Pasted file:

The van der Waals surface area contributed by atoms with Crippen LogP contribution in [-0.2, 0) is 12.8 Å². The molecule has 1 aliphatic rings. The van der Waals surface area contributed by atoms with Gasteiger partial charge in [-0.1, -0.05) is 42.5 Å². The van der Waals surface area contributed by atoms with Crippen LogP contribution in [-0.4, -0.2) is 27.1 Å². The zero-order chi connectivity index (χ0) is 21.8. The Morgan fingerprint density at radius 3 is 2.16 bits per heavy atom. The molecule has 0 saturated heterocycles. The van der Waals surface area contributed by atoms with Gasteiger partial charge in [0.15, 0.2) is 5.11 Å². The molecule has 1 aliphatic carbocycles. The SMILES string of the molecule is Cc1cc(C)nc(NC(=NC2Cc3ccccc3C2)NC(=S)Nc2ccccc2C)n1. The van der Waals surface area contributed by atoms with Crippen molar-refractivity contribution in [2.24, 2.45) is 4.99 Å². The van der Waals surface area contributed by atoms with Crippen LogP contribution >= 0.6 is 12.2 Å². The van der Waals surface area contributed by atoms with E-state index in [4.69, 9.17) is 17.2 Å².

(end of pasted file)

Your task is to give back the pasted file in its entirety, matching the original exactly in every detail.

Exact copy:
The van der Waals surface area contributed by atoms with Crippen LogP contribution in [-0.2, 0) is 12.8 Å². The molecule has 1 aliphatic rings. The van der Waals surface area contributed by atoms with Gasteiger partial charge in [-0.1, -0.05) is 42.5 Å². The van der Waals surface area contributed by atoms with Crippen LogP contribution in [-0.4, -0.2) is 27.1 Å². The zero-order chi connectivity index (χ0) is 21.8. The Morgan fingerprint density at radius 3 is 2.16 bits per heavy atom. The molecule has 0 saturated heterocycles. The van der Waals surface area contributed by atoms with Gasteiger partial charge in [0.15, 0.2) is 5.11 Å². The molecule has 1 aliphatic carbocycles. The SMILES string of the molecule is Cc1cc(C)nc(NC(=NC2Cc3ccccc3C2)NC(=S)Nc2ccccc2C)n1. The van der Waals surface area contributed by atoms with Crippen molar-refractivity contribution in [2.24, 2.45) is 4.99 Å². The van der Waals surface area contributed by atoms with Crippen LogP contribution >= 0.6 is 12.2 Å². The van der Waals surface area contributed by atoms with E-state index in [4.69, 9.17) is 17.2 Å².